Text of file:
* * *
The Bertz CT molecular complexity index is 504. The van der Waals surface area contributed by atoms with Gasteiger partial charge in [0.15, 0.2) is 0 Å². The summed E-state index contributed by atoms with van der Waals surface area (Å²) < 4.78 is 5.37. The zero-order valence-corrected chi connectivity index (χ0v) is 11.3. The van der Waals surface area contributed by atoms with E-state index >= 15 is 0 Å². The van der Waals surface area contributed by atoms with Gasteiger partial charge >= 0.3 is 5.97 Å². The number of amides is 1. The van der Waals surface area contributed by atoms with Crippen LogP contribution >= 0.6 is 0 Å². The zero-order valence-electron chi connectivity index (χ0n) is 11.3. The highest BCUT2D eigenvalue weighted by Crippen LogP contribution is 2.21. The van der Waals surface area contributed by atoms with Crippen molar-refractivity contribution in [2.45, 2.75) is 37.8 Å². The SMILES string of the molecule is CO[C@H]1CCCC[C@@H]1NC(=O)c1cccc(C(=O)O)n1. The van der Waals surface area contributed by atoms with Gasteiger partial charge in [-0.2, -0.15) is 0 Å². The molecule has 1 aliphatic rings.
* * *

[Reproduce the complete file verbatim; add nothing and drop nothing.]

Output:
The Bertz CT molecular complexity index is 504. The van der Waals surface area contributed by atoms with Gasteiger partial charge in [0.15, 0.2) is 0 Å². The summed E-state index contributed by atoms with van der Waals surface area (Å²) < 4.78 is 5.37. The zero-order valence-corrected chi connectivity index (χ0v) is 11.3. The van der Waals surface area contributed by atoms with E-state index >= 15 is 0 Å². The van der Waals surface area contributed by atoms with Gasteiger partial charge >= 0.3 is 5.97 Å². The number of amides is 1. The van der Waals surface area contributed by atoms with Crippen LogP contribution >= 0.6 is 0 Å². The zero-order valence-electron chi connectivity index (χ0n) is 11.3. The highest BCUT2D eigenvalue weighted by Crippen LogP contribution is 2.21. The van der Waals surface area contributed by atoms with Crippen molar-refractivity contribution in [2.45, 2.75) is 37.8 Å². The SMILES string of the molecule is CO[C@H]1CCCC[C@@H]1NC(=O)c1cccc(C(=O)O)n1. The van der Waals surface area contributed by atoms with Gasteiger partial charge in [-0.2, -0.15) is 0 Å². The molecule has 1 aliphatic rings.